Schedule your tests far enough in advance of the application deadline so that you can obtain your results before requesting that they be submitted. If you aren’t happy with your scores, you can always arrange to re-take the tests.
Check to see which scores your preferred university reviews. The Princeton Review suggests a few variations:
- All test scores from all dates;
- Your highest overall score from a single test date;
- Your super score, in which case you’ll submit all your scores and the admissions committee will consider only the highest score on each section; or
- Test scores may be completely optional.
Colleges will want to see official transcripts from your high school and mid-year/final grade reports. The transcript they initially receive only contains grades through your third (junior) year of high school, and they want to ensure that you continue to apply yourself. They do reserve the right to change their minds, so acceptance isn’t a signal to slack off and fail your remaining courses.
You may be asked to have the transcripts sent directly from your high school guidance office, or the college may request that you obtain a transcript in a sealed envelope and submit it with all other necessary application materials.
Letters of Recommendation
Colleges generally require two or three letters of recommendation from high school teachers and/or guidance counselors. These recommendations attest to your character and discuss your academic performance in classes.
- Pick people who know and like you and can discuss your strengths.
- Make the request two months prior to the application deadline to give the preparer enough time to consider your traits and compose a suitable letter.
- Be sure these people have all the information they need to do their jobs, such as a website with a login where the letter can be entered.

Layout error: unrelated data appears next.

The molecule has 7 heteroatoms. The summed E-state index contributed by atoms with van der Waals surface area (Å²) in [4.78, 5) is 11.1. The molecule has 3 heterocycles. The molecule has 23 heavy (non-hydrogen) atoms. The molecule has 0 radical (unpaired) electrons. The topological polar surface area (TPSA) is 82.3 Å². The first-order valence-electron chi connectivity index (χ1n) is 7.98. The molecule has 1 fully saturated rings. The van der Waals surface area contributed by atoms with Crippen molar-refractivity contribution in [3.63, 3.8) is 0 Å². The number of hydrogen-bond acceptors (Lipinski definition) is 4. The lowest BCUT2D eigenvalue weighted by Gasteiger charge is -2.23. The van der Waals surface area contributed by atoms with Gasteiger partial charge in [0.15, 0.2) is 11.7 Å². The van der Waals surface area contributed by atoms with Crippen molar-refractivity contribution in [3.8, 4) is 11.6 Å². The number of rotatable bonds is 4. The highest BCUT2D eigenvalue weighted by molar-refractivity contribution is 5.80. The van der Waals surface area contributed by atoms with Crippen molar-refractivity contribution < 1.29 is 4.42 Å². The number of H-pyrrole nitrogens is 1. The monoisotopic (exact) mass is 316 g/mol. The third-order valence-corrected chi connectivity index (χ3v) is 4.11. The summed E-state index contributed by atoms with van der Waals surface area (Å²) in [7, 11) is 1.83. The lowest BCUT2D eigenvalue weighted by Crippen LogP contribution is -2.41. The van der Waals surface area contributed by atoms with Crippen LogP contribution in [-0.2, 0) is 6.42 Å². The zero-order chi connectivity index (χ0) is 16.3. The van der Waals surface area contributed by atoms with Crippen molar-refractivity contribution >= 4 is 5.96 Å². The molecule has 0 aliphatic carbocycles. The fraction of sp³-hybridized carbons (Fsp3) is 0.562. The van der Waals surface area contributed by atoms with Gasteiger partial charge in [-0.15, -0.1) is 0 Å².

The essay or statement is a key piece of your application, because it provides the college with insight into your personality, what makes you unique and what you can contribute to their institution:
- Stick closely to the recommended length.
- Create a draft and ask a teacher or guidance counselor for feedback.
- Review and revise before submitting.
Applications for financial aid are completely separate from your admissions applications. You must fill out and submit a Free Application for Student Financial Aid (FASFA) by January 1 of your graduating year. You’ll also need to check each individual school’s financial aid policies to see what else might be required. Remember, there are many private scholarship opportunities you can apply for.
It’s an exciting time, but scary, too. However, if you follow these steps, you’ll soon be off to a college of your choice where you’ll meet new people, learn new things and enjoy new experiences. Onward!
16 Tips to Creating Winning College Application Essays
Whether you’re answering essay questions or completing a personal statement for your college application, you’ll likely have to put some effort into a wordy essay that gives insight into who you are. How long should a college application essay be? This varies depending on your application, so make sure you’re not writing beyond or too far below the word limit. You may have the college application essay format down, but what should make up the ‘meat’ of your essay? Here are 15 tips so you can write that winning college personal statement or essay!
- Always proofread your essays before sending them out
Yup, this is the most fundamental step in every write-up that you will ever make in your lifetime. Proofread your essay before even hitting the send button. You don’t want to be giving out faulty write ups to your dream Colleges.
- Have someone else read it
There are just some things that we would always fail to notice when re-reading our own work, so it would be best to have someone read it so they could give you their honest opinion about it. If you doubt your grammar, it would be very good to consult people like your friends and your family; also it’s great to see how they’d react to your writing.